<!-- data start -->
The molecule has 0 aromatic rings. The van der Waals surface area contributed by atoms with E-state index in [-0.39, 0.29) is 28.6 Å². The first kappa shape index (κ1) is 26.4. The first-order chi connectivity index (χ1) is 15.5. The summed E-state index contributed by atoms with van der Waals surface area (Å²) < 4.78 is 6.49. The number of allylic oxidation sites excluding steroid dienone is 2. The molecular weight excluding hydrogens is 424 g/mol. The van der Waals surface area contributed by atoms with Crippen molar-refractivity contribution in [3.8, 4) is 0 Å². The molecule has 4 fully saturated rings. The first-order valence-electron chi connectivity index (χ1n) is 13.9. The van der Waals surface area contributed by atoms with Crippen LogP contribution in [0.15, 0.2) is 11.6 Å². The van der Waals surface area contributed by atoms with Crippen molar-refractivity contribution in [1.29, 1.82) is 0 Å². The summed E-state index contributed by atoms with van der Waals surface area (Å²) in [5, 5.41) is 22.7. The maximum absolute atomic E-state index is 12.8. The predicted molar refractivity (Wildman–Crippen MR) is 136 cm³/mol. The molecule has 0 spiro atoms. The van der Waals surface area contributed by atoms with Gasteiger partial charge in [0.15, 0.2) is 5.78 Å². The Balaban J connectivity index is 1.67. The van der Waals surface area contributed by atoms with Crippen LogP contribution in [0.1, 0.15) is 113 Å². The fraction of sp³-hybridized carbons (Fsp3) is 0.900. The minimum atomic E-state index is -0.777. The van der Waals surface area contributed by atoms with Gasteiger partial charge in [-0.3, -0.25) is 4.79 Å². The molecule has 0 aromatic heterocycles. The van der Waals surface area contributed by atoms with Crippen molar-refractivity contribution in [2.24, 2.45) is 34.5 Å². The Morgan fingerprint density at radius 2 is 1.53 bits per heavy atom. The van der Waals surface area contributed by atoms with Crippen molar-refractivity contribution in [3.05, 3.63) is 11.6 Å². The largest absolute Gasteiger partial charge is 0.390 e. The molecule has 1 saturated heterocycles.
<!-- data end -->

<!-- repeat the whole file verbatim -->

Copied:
The molecule has 0 aromatic rings. The van der Waals surface area contributed by atoms with E-state index in [-0.39, 0.29) is 28.6 Å². The first kappa shape index (κ1) is 26.4. The first-order chi connectivity index (χ1) is 15.5. The summed E-state index contributed by atoms with van der Waals surface area (Å²) < 4.78 is 6.49. The number of allylic oxidation sites excluding steroid dienone is 2. The molecular weight excluding hydrogens is 424 g/mol. The van der Waals surface area contributed by atoms with Crippen molar-refractivity contribution in [3.8, 4) is 0 Å². The molecule has 4 fully saturated rings. The first-order valence-electron chi connectivity index (χ1n) is 13.9. The van der Waals surface area contributed by atoms with Crippen LogP contribution in [0.15, 0.2) is 11.6 Å². The van der Waals surface area contributed by atoms with Crippen molar-refractivity contribution in [1.29, 1.82) is 0 Å². The summed E-state index contributed by atoms with van der Waals surface area (Å²) in [5, 5.41) is 22.7. The maximum absolute atomic E-state index is 12.8. The predicted molar refractivity (Wildman–Crippen MR) is 136 cm³/mol. The molecule has 0 spiro atoms. The van der Waals surface area contributed by atoms with Gasteiger partial charge in [0.15, 0.2) is 5.78 Å². The Balaban J connectivity index is 1.67. The van der Waals surface area contributed by atoms with Crippen LogP contribution in [0.1, 0.15) is 113 Å². The fraction of sp³-hybridized carbons (Fsp3) is 0.900. The minimum atomic E-state index is -0.777. The van der Waals surface area contributed by atoms with Gasteiger partial charge in [-0.3, -0.25) is 4.79 Å². The molecule has 0 aromatic heterocycles. The van der Waals surface area contributed by atoms with Crippen molar-refractivity contribution in [2.24, 2.45) is 34.5 Å². The Morgan fingerprint density at radius 2 is 1.53 bits per heavy atom. The van der Waals surface area contributed by atoms with Crippen molar-refractivity contribution in [3.05, 3.63) is 11.6 Å². The largest absolute Gasteiger partial charge is 0.390 e. The molecule has 1 saturated heterocycles.